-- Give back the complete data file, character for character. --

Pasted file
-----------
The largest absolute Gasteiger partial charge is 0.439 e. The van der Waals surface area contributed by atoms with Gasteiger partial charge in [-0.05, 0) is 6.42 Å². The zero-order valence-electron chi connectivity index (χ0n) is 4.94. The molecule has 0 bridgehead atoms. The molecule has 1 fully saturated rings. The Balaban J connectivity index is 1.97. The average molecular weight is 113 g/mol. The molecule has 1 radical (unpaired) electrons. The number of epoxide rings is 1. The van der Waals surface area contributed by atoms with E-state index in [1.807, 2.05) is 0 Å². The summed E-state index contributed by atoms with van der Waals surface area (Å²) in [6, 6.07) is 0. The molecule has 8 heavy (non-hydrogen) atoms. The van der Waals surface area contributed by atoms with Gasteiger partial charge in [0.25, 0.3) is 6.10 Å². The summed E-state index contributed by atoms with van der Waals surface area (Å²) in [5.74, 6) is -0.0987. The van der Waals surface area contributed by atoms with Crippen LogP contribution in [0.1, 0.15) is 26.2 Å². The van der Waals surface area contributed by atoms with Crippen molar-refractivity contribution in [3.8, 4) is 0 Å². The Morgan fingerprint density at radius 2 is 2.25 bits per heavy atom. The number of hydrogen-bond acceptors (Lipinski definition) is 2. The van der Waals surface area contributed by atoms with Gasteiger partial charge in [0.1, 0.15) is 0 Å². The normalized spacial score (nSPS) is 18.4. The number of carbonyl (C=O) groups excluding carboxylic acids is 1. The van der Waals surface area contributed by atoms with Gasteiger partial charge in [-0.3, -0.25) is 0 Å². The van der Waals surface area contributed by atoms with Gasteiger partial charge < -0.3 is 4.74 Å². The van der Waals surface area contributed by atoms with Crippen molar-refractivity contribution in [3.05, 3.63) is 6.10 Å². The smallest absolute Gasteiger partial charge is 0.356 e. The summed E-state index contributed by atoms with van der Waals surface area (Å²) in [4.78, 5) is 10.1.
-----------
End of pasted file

The largest absolute Gasteiger partial charge is 0.439 e. The van der Waals surface area contributed by atoms with Gasteiger partial charge in [-0.05, 0) is 6.42 Å². The zero-order valence-electron chi connectivity index (χ0n) is 4.94. The molecule has 0 bridgehead atoms. The molecule has 1 fully saturated rings. The Balaban J connectivity index is 1.97. The average molecular weight is 113 g/mol. The molecule has 1 radical (unpaired) electrons. The number of epoxide rings is 1. The van der Waals surface area contributed by atoms with E-state index in [1.807, 2.05) is 0 Å². The summed E-state index contributed by atoms with van der Waals surface area (Å²) in [6, 6.07) is 0. The molecule has 8 heavy (non-hydrogen) atoms. The van der Waals surface area contributed by atoms with Gasteiger partial charge in [0.25, 0.3) is 6.10 Å². The summed E-state index contributed by atoms with van der Waals surface area (Å²) in [5.74, 6) is -0.0987. The van der Waals surface area contributed by atoms with Crippen LogP contribution in [0.1, 0.15) is 26.2 Å². The van der Waals surface area contributed by atoms with Crippen molar-refractivity contribution in [3.8, 4) is 0 Å². The Morgan fingerprint density at radius 2 is 2.25 bits per heavy atom. The number of hydrogen-bond acceptors (Lipinski definition) is 2. The van der Waals surface area contributed by atoms with Gasteiger partial charge in [0.1, 0.15) is 0 Å². The normalized spacial score (nSPS) is 18.4. The number of carbonyl (C=O) groups excluding carboxylic acids is 1. The van der Waals surface area contributed by atoms with Gasteiger partial charge in [-0.3, -0.25) is 0 Å². The van der Waals surface area contributed by atoms with Gasteiger partial charge < -0.3 is 4.74 Å². The van der Waals surface area contributed by atoms with Crippen molar-refractivity contribution in [3.05, 3.63) is 6.10 Å². The smallest absolute Gasteiger partial charge is 0.356 e. The summed E-state index contributed by atoms with van der Waals surface area (Å²) in [4.78, 5) is 10.1.